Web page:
News Release
 
THOMPSON LEADS COMMUNITY PARTNERSHIPS

For the past seven years, Felecia Thompson applied her gifts to meet the needs of Trinity students. Now she is meeting the needs of the entire Trinity community.

Thompson began the 2004-05 academic year as the College's executive associate to the president for community partnerships, a new position that will facilitate Trinity's move toward a greater presence in the metropolitan Chicago area.

"This is an opportunity for me to help put us on the map as an institution that provides an exceptional Christian liberal arts higher education," she said. "We also want to demonstrate that we are concerned about Chicago and the surrounding region. My task is to help our students become educated outside their normal Christian setting by utilizing the resources that Chicago has to offer."

The former director of academic support and services - a position she has held since 1997 - feels well-equipped to shoulder the load of being Trinity's public liaison. As a former executive director of a social service agency in Chicago, she knows the significance of networking and building bridges.

"Trinity's strategic plan shows how important partnerships are to our mission," Thompson said. "I will need to sustain and strengthen some existing relationships while also looking to establish new partners that have local, regional, and national ties. Each of those responsibilities is equally important."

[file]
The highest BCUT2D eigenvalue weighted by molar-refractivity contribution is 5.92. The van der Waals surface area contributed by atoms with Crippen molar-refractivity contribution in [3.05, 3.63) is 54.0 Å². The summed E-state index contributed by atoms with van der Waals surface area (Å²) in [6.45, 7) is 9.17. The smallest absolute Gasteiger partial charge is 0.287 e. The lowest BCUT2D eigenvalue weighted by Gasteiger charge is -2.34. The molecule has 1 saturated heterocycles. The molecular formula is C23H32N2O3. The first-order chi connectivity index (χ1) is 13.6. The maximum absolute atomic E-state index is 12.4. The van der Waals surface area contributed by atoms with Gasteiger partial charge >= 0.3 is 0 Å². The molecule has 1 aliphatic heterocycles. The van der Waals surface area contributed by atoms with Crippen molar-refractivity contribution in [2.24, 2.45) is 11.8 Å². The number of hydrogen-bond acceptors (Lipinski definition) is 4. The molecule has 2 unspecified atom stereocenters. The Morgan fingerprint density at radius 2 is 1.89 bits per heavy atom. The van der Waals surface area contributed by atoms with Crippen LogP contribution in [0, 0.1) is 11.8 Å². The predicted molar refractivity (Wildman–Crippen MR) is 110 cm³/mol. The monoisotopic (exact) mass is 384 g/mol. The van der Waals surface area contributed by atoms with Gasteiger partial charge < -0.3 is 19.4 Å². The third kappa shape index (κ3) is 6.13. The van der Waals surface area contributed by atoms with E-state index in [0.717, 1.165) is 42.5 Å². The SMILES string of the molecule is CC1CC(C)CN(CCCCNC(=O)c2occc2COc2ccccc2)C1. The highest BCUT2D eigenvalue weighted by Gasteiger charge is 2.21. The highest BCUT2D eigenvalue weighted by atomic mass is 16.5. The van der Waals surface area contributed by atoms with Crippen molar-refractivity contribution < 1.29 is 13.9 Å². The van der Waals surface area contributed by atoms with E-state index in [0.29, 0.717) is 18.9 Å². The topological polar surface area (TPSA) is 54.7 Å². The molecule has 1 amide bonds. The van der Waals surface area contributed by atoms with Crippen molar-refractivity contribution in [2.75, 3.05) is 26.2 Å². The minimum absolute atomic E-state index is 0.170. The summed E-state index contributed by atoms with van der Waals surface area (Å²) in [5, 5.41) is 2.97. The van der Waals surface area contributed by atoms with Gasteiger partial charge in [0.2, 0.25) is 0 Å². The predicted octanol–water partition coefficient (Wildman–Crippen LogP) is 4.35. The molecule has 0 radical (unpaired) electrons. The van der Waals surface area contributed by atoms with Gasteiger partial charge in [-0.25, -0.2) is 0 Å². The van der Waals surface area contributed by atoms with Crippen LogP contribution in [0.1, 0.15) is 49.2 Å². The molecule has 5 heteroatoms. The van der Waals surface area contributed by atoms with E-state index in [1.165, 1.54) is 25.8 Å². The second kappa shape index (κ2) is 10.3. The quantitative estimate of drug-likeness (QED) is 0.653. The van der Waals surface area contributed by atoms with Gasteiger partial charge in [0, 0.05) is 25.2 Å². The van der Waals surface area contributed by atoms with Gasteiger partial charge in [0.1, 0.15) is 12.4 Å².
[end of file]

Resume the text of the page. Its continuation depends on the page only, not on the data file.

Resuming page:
President Steven Timmermans acknowledged that Trinity has a great track record of community collaboration and believes Thompson can lead the College to accomplish greater things.

"We have needed a person to make high-quality connections between our campus and the community," Timmermans said. "Felecia possesses a vibrant Christian faith, a crucial understanding of servanthood and education, and extensive cross-cultural skills - all of which are important for the success of this position."

Thompson concluded that one way to forge partnerships is to bring more guests and prospective partners on campus.

"People need to see what we look like," she said. "We have a lot to offer; we have to get the word out and people in. Whether we host concerts, educational conferences, recreational events, professional development workshops, or social awareness seminars, we have to attract people in our community to Trinity with things that will benefit them and they will enjoy without compromising our identity. I believe we can do it."


back to news & events